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Bug #49988 fscanf() function doesn't work as specified
Submitted: 2009-10-25 01:41 UTC Modified: 2009-10-25 18:02 UTC
From: mwease at tx dot rr dot com Assigned:
Status: Not a bug Package: Strings related
PHP Version: 5.3.0 OS: Linux 2.0
Private report: No CVE-ID: None
 [2009-10-25 01:41 UTC] mwease at tx dot rr dot com
Maybe I'm doing something wrong, but I don't think so. 

The documentation for fprintf() and fscanf() say that those functions
use the format string as defined in the documentation for sprintf().
This is not so.  fprintf() works that way, but not fscanf().  One
should actually be REQUIRED to use exactly the same format for each
if they expect what is written with fprintf() to be read by fscanf(),
but this does not work.

Reproduce code:

output in file is:


$numfields = 

Expected result:
fprintf() writes exactly the output I expect, i.e., the values of
the variables listed, all separated by the tilde (~).  some of the variables are multiple words and one of them can be 80 chars long and
at least one can be null, resulting in two tildes one after another
'~~'.  fprintf() handles it.

since i used the exact same format, minus the "\n" at the end,
fscanf() should return exactly what fprintf() wrote, assigning the
same variables to exactly what they were when written with fprintf().

Actual result:
this is what and how fscanf() reads the first line (these are results of echo statements):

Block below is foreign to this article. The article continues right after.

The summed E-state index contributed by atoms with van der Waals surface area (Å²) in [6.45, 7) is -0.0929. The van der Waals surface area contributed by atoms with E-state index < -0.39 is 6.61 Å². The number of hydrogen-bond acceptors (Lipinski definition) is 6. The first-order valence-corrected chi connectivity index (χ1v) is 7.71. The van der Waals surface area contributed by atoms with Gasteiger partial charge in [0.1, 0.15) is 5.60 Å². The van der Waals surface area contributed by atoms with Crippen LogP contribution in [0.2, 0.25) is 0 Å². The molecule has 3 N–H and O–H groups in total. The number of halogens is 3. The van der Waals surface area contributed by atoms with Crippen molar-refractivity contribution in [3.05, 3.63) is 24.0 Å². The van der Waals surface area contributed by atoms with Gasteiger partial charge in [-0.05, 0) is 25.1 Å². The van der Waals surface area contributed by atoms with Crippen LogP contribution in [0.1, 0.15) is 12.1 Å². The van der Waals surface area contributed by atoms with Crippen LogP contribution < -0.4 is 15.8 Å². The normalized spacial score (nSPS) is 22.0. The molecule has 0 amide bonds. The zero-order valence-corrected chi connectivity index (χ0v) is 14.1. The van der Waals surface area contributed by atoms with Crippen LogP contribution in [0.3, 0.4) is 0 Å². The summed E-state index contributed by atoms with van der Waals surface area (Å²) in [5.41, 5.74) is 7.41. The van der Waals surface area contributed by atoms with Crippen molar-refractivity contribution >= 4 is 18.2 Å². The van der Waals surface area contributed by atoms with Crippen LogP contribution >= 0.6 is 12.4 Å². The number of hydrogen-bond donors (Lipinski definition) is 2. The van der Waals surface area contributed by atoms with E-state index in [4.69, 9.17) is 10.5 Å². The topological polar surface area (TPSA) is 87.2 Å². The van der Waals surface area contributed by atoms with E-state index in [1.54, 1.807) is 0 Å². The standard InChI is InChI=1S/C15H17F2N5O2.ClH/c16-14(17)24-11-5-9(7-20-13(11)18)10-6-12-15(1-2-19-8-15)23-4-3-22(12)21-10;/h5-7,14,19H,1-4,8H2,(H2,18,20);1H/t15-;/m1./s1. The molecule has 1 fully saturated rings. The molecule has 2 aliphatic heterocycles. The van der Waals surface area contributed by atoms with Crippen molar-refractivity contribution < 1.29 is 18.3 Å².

numfields=1; fentrynum=2~200908301103~386~Drop~Unknown~Aliceville~AL~9/30/09~10/2/09~Pembroke~GA~Hopper~~JimmyB~Kyle~Ampro~800-849-6647~

only the first variable was assigned and to the entire line from the
file, as evidenced by both echoes.  all other variables are null.  if
i don't include the variables on the fscanf(), only the first element
of the resulting array is assigned.

apparently, the fscanf() also skipped every other line in the file.
this is the second line printed, but is actually the third line of
the file written with fprintf():

numfields=1; fentrynum=4~200908301103~642~Drop~Unknown~Birmingham~AL~9/30/09~10/1/09~Pompano

the scanning of the input line stopped at the blank in "pompano 
beach", which is the first blank in the data.  This is also wrong and not what fprintf() does with the same
format string.

i cannot place blanks to match those in my data because i have no way
of knowing where they will be and i shouldn't have to.


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 [2009-10-25 11:11 UTC]
1. You really need to include the \n in the format string..
2. What do _you_ expect the first %s in the reading to match? Now think 
what the computer does.. :) (hint: it's all string to it..)

You need to use more precise format. Simple %s just won't work. and example 6..

Basically you're writing/reading CSV format here, why not use those 
funcs instead? 

There is no bug here.

 [2009-10-25 18:02 UTC] mwease at tx dot rr dot com
in answer to your responses:

YOUR COMMENT: 1. You really need to include the \n in the format string..

----- so, you're saying that, even though the documentation specifically states that fscanf 'reads one line' per call, i must include the endline char in the format?  ridiculous AND stupid! however, i accidentally did that on the first try and i got the same results and thought that was the reason, ESPECIALLY the reading of only every other line, which you did not address.  even you have to admit that SOMETHING is wrong when i get the same results WITH or WITHOUT a '\n' character in the format!